Continuing Iron Age's Century-Long Tradition

Regional Market Reports

Why did prices go up in one city and not in another? Did local steel production increase? What are scrap prices going to do next month? The answers are in these reports.   

 

Chicago solid sideways in December

By Bill Beck - December 12, 2018

 
After two straight months of sharp gains, Chicago settled at sideways across the board in December. Some in the market had hoped for a third straight month of gains, but when Detroit mills came out at sideways numbers early in the first week of the month, Chicago followed suit within days.
 

Hamilton market up again in December

By Bill Beck - December 12, 2018

For the third straight month, prices in Hamilton were up. But after increasing more than $30 Cdn in October and November, prices for prime grades were up $4 Cdn for prime grades and $5 Cdn for cut grades.
 

Pacific Northwest markets turn around after strong autumn

By Bill Beck - December 12, 2018

In December, export markets in the Pacific Northwest gave back $15 of the $20 they had gained in October and November, with some in the region predicting the markets could be off further before January. Domestic mills, which had booked $10 raises in both October and November, were off $10 for the year’s last month.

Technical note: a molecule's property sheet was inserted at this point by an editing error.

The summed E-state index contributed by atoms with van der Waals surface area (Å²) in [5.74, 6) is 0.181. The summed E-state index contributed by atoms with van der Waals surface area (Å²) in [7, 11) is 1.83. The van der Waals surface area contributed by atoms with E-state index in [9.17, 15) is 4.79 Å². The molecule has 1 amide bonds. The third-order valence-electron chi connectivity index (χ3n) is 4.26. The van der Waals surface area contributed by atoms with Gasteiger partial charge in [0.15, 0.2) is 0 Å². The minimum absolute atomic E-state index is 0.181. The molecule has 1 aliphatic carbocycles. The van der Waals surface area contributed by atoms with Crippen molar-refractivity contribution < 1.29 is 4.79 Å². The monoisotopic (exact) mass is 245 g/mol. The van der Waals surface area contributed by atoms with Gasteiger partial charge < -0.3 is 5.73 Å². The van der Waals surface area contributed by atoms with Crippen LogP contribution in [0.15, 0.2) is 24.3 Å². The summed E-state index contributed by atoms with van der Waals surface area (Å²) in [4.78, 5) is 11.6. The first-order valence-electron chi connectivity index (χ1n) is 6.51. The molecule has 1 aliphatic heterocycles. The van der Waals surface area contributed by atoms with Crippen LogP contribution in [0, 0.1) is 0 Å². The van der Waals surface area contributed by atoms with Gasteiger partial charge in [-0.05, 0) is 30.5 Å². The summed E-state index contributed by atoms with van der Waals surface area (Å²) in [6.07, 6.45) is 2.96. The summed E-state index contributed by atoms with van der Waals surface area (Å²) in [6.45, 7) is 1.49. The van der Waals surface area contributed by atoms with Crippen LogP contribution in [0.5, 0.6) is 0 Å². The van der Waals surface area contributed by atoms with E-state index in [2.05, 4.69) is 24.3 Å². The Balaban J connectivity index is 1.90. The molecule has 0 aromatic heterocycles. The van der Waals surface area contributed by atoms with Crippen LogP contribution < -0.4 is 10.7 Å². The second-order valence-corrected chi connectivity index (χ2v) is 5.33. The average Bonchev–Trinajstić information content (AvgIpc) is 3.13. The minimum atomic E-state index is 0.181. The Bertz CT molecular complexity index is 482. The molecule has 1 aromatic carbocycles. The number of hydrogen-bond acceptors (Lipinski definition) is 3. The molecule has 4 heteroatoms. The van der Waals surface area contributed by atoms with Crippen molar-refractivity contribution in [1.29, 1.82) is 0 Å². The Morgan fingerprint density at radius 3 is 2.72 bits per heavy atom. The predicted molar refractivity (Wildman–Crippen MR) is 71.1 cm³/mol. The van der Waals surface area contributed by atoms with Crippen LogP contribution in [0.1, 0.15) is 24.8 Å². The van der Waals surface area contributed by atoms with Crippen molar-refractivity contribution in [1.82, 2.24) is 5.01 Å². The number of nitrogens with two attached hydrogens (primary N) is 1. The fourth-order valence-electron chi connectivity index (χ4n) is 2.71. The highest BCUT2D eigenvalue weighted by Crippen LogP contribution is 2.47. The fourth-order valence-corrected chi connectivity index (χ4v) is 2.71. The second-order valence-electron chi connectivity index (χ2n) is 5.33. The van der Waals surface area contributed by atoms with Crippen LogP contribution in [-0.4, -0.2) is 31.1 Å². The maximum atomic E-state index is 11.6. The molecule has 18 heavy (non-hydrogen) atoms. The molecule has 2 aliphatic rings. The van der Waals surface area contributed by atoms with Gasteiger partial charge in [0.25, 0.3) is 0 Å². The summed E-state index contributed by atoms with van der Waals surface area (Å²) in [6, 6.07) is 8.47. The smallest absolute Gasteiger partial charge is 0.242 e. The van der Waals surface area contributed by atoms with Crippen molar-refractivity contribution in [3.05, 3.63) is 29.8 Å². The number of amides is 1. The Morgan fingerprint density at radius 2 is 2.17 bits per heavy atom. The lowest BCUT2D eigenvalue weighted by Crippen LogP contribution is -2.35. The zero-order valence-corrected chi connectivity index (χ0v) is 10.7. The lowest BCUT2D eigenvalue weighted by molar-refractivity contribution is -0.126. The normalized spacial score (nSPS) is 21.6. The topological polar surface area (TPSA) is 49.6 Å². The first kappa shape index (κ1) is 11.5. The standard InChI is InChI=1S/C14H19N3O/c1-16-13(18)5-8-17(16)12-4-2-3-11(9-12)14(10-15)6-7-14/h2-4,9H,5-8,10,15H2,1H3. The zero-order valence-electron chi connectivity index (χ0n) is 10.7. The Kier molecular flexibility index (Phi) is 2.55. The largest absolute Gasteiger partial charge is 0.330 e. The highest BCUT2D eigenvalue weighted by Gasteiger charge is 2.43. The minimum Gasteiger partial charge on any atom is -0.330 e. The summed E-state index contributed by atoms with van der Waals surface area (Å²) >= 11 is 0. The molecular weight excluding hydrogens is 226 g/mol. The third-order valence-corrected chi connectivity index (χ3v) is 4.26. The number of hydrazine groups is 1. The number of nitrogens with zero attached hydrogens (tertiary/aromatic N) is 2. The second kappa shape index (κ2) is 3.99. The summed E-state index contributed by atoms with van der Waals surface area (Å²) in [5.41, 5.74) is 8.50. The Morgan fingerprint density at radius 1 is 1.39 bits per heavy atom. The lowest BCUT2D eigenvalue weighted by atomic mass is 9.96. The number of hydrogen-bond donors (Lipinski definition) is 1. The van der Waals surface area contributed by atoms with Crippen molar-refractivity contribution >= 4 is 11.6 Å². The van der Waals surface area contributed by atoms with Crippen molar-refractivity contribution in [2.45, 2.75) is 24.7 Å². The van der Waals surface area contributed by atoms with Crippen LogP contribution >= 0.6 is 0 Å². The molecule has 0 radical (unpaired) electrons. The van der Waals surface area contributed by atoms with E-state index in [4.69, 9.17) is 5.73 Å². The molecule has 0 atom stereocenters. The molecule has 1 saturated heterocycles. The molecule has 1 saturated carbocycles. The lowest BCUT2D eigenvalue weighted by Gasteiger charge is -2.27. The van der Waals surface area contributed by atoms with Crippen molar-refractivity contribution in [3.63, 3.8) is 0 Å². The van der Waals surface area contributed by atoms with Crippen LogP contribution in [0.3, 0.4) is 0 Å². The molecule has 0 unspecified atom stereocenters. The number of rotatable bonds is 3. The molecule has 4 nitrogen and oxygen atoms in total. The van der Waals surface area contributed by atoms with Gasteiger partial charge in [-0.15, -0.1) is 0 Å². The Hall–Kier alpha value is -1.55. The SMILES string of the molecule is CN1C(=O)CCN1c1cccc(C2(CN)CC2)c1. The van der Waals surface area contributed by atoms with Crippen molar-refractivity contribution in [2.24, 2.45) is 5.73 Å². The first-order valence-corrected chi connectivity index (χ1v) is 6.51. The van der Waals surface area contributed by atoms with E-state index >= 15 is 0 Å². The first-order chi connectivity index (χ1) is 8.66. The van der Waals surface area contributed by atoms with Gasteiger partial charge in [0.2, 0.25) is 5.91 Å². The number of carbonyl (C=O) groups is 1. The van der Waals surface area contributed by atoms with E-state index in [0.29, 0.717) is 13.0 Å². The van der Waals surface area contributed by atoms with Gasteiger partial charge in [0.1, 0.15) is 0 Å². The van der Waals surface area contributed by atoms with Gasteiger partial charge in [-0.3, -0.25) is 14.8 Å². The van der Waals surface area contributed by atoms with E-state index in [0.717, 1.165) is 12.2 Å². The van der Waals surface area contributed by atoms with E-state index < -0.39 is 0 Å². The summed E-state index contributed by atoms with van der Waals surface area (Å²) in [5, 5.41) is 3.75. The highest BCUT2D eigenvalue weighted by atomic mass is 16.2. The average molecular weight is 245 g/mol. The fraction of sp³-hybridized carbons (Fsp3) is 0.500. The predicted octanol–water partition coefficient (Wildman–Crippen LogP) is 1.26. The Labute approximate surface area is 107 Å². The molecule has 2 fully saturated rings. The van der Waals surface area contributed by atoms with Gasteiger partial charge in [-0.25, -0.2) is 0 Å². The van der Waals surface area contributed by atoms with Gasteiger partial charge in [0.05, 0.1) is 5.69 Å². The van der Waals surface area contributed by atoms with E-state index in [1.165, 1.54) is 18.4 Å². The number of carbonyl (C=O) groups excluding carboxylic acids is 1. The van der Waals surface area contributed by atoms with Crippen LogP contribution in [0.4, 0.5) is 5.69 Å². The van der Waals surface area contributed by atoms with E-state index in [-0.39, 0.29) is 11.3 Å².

Southern California domestic and export markets both off

By Bill Beck - December 12, 2018

For the second straight month, Southern California and the West Coast were part of a two-tier national market. While markets across a broad swath of North America were sideways, markets in Southern California were off across the board. Weak export sales dropped prices $15 on the docks after dropping $10 last month. Prices at domestic mills were off $10 in December.
 

Detroit sideways across the board

By Bill Beck - December 12, 2018

Expectations in Detroit over the long Thanksgiving weekend were that the Motor City market might be up in December for the third month in a row. But as the December market approached, expectations throttled back slightly. On the first Tuesday in December, all of the major Detroit mills announced they would be willing to buy scrap for the month at November numbers, and the market quickly jumped into line.
 

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